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Thread: New roof melting linseed oil

  1. #1

    New roof melting linseed oil

    Hi. I have a problem with a new roof and am not sure what to do. The house is a log cabin built in 85. The interior logs and beams were treated with linseed oil after being built and have been problem free ever since.

    This spring we replaced the previous asphalt shingle roof with a metal roof. Not long after the installation we thought it was leaking. The company that installed it came back and made sure it wasn't. Then we thought maybe it was condensation collecting and dripping. However, what is dripping has a sticky, gummy texture.

    So now we are thinking the heat is melting the linseed oil in the beams and that is what is dripping out. Has anyone experienced this before? Any ideas to remedy the problem?

  2. #2
    LHBA Member Shark's Avatar
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    I would think that shingles would be just as hot as a metal roof?

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  3. #3
    Linseed oil is a drying oil, so if it was applied in 1985, it would have been dried solid well before 1986. It also has a very distinct smell which would be quite powerful if it truely was linseed oil.

    Are you sure it isn't creosote? I had a property where the chimney deteriorated, and an oily wet sticky substance was percolating out of the brick chimney, staining the ceiling and walls below. It wasn't from a fireplace, it was the exhaust from the natural gas furnace and hot water heater. I didn't think those appliances produced creosote but I guess they do.

    I guess it could be sap too? Maybe the roof crews screws or nails opened up pockets of sap in the logs, but again in a structure older than me I'd think that would be dried up too.

    Smell would tell you if it's sap or linseed oil or not. Check any chimney or flues you may have too.

    Also, what kind of metal roof?? perhaps the new roof isn't vented right and you now how a double vapor barrier scenario and it's sticky for some unknown reason.

  4. #4
    Yes, I would think the shingles would get just as hot as well.

    I don't think it's creosote. It's not coming from near the chimney. Plus the chimney gets minimal use as we've had an outdoor wood stove for nearly 20 years.

    The dripping is happening all along the main beams. I would think everything would be well dried and cured by this point, however something sticky is still dripping out of the beams. No major smell to speak of.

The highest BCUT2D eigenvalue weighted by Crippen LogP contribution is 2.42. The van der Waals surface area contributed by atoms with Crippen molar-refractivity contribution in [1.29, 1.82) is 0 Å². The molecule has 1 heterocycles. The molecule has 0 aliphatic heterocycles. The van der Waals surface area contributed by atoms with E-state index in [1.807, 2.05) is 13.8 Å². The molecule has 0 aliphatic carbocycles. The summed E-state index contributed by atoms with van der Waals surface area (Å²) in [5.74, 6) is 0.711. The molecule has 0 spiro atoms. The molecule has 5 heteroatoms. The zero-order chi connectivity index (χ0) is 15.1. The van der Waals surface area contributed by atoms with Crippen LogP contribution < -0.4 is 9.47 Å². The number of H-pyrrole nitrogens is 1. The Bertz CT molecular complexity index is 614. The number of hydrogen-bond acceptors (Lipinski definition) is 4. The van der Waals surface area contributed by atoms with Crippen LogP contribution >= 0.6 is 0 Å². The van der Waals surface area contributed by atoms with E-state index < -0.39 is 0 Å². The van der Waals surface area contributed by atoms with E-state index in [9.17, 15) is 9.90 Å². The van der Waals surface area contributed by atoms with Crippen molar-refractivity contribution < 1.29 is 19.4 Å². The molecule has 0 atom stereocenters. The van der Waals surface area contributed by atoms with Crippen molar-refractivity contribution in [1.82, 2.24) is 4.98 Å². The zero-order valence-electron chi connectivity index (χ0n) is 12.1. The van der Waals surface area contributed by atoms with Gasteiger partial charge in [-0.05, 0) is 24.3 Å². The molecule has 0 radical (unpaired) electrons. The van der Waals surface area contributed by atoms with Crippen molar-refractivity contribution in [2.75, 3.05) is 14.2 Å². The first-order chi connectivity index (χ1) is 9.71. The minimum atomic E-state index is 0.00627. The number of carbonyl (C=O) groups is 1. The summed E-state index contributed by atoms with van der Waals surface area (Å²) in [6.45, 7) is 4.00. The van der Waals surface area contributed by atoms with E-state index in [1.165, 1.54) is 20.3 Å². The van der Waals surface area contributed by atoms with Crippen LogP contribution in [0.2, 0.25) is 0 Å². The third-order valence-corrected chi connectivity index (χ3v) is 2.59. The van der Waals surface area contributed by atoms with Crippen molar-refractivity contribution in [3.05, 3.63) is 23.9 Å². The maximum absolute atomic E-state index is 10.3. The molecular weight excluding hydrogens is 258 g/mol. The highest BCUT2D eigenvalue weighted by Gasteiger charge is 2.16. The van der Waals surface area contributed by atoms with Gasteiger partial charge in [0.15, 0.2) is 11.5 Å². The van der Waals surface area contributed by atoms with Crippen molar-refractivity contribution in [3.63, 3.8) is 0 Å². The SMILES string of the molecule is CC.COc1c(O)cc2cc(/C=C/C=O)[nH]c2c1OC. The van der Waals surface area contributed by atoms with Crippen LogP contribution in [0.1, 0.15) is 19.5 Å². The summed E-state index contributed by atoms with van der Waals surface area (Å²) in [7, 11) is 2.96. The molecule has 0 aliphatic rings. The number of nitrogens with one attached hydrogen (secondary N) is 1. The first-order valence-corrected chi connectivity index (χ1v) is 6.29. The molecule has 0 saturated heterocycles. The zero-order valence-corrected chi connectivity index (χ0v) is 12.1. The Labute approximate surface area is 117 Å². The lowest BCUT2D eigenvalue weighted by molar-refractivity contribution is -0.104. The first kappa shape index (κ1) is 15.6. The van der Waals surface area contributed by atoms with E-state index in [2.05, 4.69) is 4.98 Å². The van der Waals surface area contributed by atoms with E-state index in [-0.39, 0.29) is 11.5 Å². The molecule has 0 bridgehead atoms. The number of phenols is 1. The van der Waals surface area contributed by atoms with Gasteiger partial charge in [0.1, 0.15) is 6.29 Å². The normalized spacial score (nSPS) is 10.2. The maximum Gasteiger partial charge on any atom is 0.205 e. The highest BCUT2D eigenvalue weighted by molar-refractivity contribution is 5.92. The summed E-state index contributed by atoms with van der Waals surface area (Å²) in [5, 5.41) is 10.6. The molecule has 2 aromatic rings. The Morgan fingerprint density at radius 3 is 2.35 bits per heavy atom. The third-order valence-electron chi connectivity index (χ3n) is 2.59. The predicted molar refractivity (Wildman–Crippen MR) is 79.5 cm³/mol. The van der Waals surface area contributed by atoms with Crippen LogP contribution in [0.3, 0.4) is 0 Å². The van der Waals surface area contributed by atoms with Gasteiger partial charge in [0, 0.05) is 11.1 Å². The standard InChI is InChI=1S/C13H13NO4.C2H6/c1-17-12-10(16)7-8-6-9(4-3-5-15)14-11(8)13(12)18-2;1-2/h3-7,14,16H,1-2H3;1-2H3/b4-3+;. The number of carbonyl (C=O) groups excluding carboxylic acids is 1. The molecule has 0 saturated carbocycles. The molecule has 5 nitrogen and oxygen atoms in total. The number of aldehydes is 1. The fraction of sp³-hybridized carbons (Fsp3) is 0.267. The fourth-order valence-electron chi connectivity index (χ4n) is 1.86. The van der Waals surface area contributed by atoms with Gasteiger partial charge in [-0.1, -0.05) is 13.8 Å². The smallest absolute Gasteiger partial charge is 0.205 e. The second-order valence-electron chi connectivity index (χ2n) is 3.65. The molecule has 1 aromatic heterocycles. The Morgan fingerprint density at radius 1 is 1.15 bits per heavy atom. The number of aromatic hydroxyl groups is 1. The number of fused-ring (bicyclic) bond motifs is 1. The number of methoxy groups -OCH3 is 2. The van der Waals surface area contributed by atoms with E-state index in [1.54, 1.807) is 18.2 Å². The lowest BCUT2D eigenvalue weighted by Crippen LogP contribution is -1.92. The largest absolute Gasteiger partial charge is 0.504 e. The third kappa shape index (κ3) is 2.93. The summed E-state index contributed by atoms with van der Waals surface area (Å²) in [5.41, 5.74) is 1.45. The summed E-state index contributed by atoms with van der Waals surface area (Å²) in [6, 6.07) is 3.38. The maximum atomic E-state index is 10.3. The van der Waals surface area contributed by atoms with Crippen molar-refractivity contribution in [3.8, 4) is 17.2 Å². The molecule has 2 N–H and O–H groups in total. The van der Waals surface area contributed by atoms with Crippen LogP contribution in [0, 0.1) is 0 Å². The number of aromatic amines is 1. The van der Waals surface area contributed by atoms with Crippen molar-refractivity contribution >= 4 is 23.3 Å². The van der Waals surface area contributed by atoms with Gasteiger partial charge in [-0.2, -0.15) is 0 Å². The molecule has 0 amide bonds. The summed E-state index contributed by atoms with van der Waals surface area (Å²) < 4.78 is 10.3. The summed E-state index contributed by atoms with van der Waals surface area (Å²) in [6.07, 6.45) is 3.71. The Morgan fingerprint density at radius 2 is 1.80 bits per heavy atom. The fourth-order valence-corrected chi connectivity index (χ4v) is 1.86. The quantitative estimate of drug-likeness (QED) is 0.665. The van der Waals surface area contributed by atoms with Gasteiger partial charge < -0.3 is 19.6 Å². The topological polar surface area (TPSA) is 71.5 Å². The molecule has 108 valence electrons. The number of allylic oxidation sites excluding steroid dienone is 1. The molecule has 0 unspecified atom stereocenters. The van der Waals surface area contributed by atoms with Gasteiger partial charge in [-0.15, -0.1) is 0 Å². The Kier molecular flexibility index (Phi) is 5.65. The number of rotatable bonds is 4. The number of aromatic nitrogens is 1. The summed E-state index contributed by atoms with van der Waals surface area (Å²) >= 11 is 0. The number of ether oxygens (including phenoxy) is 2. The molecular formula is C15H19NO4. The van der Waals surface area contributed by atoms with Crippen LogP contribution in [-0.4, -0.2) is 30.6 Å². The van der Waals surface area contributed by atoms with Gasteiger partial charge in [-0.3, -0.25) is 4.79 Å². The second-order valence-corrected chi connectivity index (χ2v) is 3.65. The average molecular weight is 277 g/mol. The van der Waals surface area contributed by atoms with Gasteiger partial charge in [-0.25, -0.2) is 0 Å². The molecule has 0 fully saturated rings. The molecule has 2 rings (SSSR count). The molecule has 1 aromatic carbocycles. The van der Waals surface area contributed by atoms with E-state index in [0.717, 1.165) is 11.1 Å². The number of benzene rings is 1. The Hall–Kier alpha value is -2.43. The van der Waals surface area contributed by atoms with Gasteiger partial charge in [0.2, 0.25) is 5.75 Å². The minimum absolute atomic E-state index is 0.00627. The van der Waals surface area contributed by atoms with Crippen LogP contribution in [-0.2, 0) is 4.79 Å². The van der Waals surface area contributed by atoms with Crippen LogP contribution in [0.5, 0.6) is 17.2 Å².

I'm not sure what kind of metal roof, just metal.. lol.

    It was a professional team that installed it, but perhaps it isn't vented right. That I can understand, but I'm still not sure why what's dripping is thick and sticky.

    Thanks for the thoughts and ideas

  5. #5
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    Quote Originally Posted by meisdug View Post
    Yes, I would think the shingles would get just as hot as well.

    I don't think it's creosote. It's not coming from near the chimney. Plus the chimney gets minimal use as we've had an outdoor wood stove for nearly 20 years.

    The dripping is happening all along the main beams. I would think everything would be well dried and cured by this point, however something sticky is still dripping out of the beams. No major smell to speak of.

    I'm not sure what kind of metal roof, just metal.. lol.

    It was a professional team that installed it, but perhaps it isn't vented right. That I can understand, but I'm still not sure why what's dripping is thick and sticky.

    Thanks for the thoughts and ideas

    Is it possible the roofers used a sealant that is reacting to the heat? For example, I've seen Liquid Nails separate into a liquid and a paste. I'm not saying this is from Liquid Nails, but maybe something is doing the same thing.

  6. #6
    what color is the stuff that's dripping? our DF rafters have been underroof for several years and we still have sap dripping down from a few of them

  7. #7
    LHBA Member loghousenut's Avatar
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    My question is, why is it that hot on the underside of the roof? Is there no insulation?
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